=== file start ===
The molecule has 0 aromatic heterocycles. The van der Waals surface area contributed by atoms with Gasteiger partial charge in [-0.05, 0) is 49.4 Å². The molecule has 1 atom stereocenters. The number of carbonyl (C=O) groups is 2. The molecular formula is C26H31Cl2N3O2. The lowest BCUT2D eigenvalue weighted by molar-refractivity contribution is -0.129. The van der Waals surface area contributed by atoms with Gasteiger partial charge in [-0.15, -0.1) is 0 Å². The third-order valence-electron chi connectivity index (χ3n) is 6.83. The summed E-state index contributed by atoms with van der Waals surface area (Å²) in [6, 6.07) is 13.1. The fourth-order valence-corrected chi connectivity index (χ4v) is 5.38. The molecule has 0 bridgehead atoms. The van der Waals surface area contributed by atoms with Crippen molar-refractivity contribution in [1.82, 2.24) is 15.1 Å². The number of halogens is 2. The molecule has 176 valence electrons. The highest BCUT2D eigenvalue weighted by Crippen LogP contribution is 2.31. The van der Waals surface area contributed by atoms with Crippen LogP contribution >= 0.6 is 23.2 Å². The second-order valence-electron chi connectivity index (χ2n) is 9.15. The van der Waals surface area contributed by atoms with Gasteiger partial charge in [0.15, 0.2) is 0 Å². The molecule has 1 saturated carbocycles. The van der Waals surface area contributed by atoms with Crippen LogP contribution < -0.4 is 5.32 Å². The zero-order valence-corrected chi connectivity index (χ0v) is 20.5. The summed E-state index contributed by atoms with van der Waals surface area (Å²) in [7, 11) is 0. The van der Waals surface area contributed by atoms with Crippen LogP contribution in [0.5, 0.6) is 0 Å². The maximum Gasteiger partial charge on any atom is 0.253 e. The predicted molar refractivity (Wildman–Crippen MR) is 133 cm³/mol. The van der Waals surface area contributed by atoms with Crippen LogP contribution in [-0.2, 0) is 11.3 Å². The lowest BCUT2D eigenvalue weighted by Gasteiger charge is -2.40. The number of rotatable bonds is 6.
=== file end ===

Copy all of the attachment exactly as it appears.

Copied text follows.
The molecule has 0 aromatic heterocycles. The van der Waals surface area contributed by atoms with Gasteiger partial charge in [-0.05, 0) is 49.4 Å². The molecule has 1 atom stereocenters. The number of carbonyl (C=O) groups is 2. The molecular formula is C26H31Cl2N3O2. The lowest BCUT2D eigenvalue weighted by molar-refractivity contribution is -0.129. The van der Waals surface area contributed by atoms with Gasteiger partial charge in [-0.15, -0.1) is 0 Å². The third-order valence-electron chi connectivity index (χ3n) is 6.83. The summed E-state index contributed by atoms with van der Waals surface area (Å²) in [6, 6.07) is 13.1. The fourth-order valence-corrected chi connectivity index (χ4v) is 5.38. The molecule has 0 bridgehead atoms. The van der Waals surface area contributed by atoms with Crippen molar-refractivity contribution in [1.82, 2.24) is 15.1 Å². The number of halogens is 2. The molecule has 176 valence electrons. The highest BCUT2D eigenvalue weighted by Crippen LogP contribution is 2.31. The van der Waals surface area contributed by atoms with Crippen LogP contribution >= 0.6 is 23.2 Å². The second-order valence-electron chi connectivity index (χ2n) is 9.15. The van der Waals surface area contributed by atoms with Gasteiger partial charge in [0.15, 0.2) is 0 Å². The molecule has 1 saturated carbocycles. The van der Waals surface area contributed by atoms with Crippen LogP contribution < -0.4 is 5.32 Å². The zero-order valence-corrected chi connectivity index (χ0v) is 20.5. The summed E-state index contributed by atoms with van der Waals surface area (Å²) in [7, 11) is 0. The van der Waals surface area contributed by atoms with Crippen LogP contribution in [0.5, 0.6) is 0 Å². The maximum Gasteiger partial charge on any atom is 0.253 e. The predicted molar refractivity (Wildman–Crippen MR) is 133 cm³/mol. The van der Waals surface area contributed by atoms with Crippen LogP contribution in [-0.2, 0) is 11.3 Å². The lowest BCUT2D eigenvalue weighted by Gasteiger charge is -2.40. The number of rotatable bonds is 6.